The World Health Organization Framework Convention on Tobacco Control (WHO FCTC) is a global treaty aimed at reducing the demand for tobacco products and controlling their supply. It provides a framework for governments to implement various measures to combat tobacco use, including taxation, labeling, advertising restrictions, and smoke-free policies.
This year, the 10th session of the Conference of the Parties (COP10) to the Framework Convention on Tobacco Control (FCTC) takes place in Panama, November 20–25, 2023.
Discussions and decisions at these meetings influence tobacco control policies at a global level. These decisions will be significant in determining the future of safer nicotine products, such as nicotine e-cigarettes, snus, nicotine pouches, and heated tobacco products. The availability of these products is crucial to realizing the public health potential of tobacco harm reduction in global efforts to combat smoking-related death and disease.
Harm reduction is one of the three pillars of the Framework Convention on Tobacco Control. Article 1.d of the FCTC defines tobacco control as "a range of supply, demand and harm reduction strategies that aim to improve the health of a population by eliminating or reducing their consumption of tobacco products and exposure to tobacco smoke" [emphasis added]. Despite this, harm reduction has not been discussed at the COP meetings to this day.
Tobacco harm reduction strategies, such as promoting alternative nicotine delivery systems like e-cigarettes and smokeless tobacco, have the potential to significantly reduce the health risks associated with traditional cigarette smoking. Allowing dialogue on this topic can help explore evidence-based approaches to reducing death & disease caused by tobacco.
It's crucial that policymakers have access to a comprehensive understanding of all available strategies for combating tobacco use. Banning dialogue on harm reduction limits the exchange of information and may hinder the development of effective policies.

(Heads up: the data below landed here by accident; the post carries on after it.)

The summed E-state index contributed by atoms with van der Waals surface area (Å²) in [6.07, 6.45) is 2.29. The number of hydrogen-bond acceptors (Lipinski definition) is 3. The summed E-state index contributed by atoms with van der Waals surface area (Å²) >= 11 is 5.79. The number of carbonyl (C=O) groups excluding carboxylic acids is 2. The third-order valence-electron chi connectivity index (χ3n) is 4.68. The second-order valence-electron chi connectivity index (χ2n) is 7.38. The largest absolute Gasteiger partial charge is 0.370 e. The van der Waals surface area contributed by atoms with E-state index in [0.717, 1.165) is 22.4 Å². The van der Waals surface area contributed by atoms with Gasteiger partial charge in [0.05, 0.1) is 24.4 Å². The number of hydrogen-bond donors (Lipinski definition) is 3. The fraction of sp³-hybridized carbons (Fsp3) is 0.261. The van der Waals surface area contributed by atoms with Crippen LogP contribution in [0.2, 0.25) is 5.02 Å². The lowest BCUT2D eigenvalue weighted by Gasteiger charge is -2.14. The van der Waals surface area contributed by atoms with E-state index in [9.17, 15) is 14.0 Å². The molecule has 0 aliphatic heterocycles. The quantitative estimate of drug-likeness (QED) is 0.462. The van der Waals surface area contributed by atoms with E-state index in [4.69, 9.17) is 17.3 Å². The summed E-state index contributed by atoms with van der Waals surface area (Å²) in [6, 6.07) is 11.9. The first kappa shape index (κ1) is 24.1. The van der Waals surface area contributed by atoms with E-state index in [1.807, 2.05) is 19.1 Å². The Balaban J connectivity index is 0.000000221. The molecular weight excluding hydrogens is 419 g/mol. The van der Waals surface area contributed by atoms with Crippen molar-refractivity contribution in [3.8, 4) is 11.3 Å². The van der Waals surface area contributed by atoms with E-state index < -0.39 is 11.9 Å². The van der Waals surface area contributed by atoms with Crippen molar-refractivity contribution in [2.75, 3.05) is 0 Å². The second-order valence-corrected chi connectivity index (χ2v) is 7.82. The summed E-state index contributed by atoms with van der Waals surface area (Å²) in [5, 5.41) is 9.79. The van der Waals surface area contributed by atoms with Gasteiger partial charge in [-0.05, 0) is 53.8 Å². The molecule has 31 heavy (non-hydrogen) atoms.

Different individuals have different preferences and needs when it comes to quitting or reducing tobacco use. Some may find success with traditional cessation methods, while others may benefit more from harm-reduction approaches. Allowing dialogue ensures that a range of options are considered and available.
Harm reduction approaches can help reduce the stigma associated with tobacco use. For many individuals struggling with addiction, especially long-term smokers, transitioning to less harmful alternatives can be an important step towards improved health. This strategy has already been implemented in various regions. Evaluating and discussing the outcomes of these efforts at COP 10 can provide valuable insights into their effectiveness and potential areas for improvement.
If harm-reduction products like e-cigarettes are to be part of the solution, they need to be properly regulated to ensure quality, safety, and efficacy. Including this topic in discussions allows for the development of evidence-based regulations. Excluding dialogue on harm reduction may alienate stakeholders who support or are involved in harm reduction efforts. Engaging these groups in the discussion can lead to more collaborative and effective policies.
In conclusion, allowing dialogue on tobacco harm reduction at COP 10 provides an opportunity to explore evidence-based approaches that can complement existing tobacco control efforts and potentially lead to improved public health outcomes. It's important to approach this topic with an open mind and a commitment to rigorous scientific evaluation.